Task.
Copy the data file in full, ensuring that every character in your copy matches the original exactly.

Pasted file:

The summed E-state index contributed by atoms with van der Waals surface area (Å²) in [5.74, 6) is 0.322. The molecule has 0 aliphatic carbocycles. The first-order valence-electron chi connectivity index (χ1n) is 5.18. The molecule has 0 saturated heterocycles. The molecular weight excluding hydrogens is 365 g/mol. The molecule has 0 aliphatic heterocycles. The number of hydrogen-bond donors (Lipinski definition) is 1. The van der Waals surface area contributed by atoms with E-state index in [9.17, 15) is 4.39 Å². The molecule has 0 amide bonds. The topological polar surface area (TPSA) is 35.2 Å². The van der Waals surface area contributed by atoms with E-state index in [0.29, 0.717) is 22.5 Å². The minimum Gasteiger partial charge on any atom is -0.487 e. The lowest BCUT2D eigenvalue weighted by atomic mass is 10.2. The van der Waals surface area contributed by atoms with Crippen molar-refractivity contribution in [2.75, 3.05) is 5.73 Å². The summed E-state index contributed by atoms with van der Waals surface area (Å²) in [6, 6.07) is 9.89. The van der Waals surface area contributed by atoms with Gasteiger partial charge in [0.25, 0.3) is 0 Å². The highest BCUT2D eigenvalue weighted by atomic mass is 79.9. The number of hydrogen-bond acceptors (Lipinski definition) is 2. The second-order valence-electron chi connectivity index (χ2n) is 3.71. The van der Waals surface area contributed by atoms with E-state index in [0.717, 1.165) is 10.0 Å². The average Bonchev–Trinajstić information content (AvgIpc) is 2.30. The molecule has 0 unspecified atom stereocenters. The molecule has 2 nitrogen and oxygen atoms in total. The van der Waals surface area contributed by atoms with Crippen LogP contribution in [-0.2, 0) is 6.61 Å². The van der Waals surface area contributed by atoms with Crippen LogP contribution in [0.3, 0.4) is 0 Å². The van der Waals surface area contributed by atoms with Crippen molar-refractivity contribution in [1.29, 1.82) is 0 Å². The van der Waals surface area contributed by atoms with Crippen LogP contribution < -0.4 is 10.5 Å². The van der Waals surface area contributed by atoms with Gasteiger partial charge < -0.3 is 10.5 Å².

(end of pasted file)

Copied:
The summed E-state index contributed by atoms with van der Waals surface area (Å²) in [5.74, 6) is 0.322. The molecule has 0 aliphatic carbocycles. The first-order valence-electron chi connectivity index (χ1n) is 5.18. The molecule has 0 saturated heterocycles. The molecular weight excluding hydrogens is 365 g/mol. The molecule has 0 aliphatic heterocycles. The number of hydrogen-bond donors (Lipinski definition) is 1. The van der Waals surface area contributed by atoms with E-state index in [9.17, 15) is 4.39 Å². The molecule has 0 amide bonds. The topological polar surface area (TPSA) is 35.2 Å². The van der Waals surface area contributed by atoms with E-state index in [0.29, 0.717) is 22.5 Å². The minimum Gasteiger partial charge on any atom is -0.487 e. The lowest BCUT2D eigenvalue weighted by atomic mass is 10.2. The van der Waals surface area contributed by atoms with Crippen molar-refractivity contribution in [2.75, 3.05) is 5.73 Å². The summed E-state index contributed by atoms with van der Waals surface area (Å²) in [6, 6.07) is 9.89. The van der Waals surface area contributed by atoms with Gasteiger partial charge in [0.25, 0.3) is 0 Å². The highest BCUT2D eigenvalue weighted by atomic mass is 79.9. The number of hydrogen-bond acceptors (Lipinski definition) is 2. The second-order valence-electron chi connectivity index (χ2n) is 3.71. The van der Waals surface area contributed by atoms with E-state index in [0.717, 1.165) is 10.0 Å². The average Bonchev–Trinajstić information content (AvgIpc) is 2.30. The molecule has 0 unspecified atom stereocenters. The molecule has 2 nitrogen and oxygen atoms in total. The van der Waals surface area contributed by atoms with Crippen LogP contribution in [-0.2, 0) is 6.61 Å². The van der Waals surface area contributed by atoms with Crippen LogP contribution in [0.3, 0.4) is 0 Å². The van der Waals surface area contributed by atoms with Crippen molar-refractivity contribution in [1.29, 1.82) is 0 Å². The van der Waals surface area contributed by atoms with Crippen LogP contribution < -0.4 is 10.5 Å². The van der Waals surface area contributed by atoms with Gasteiger partial charge < -0.3 is 10.5 Å².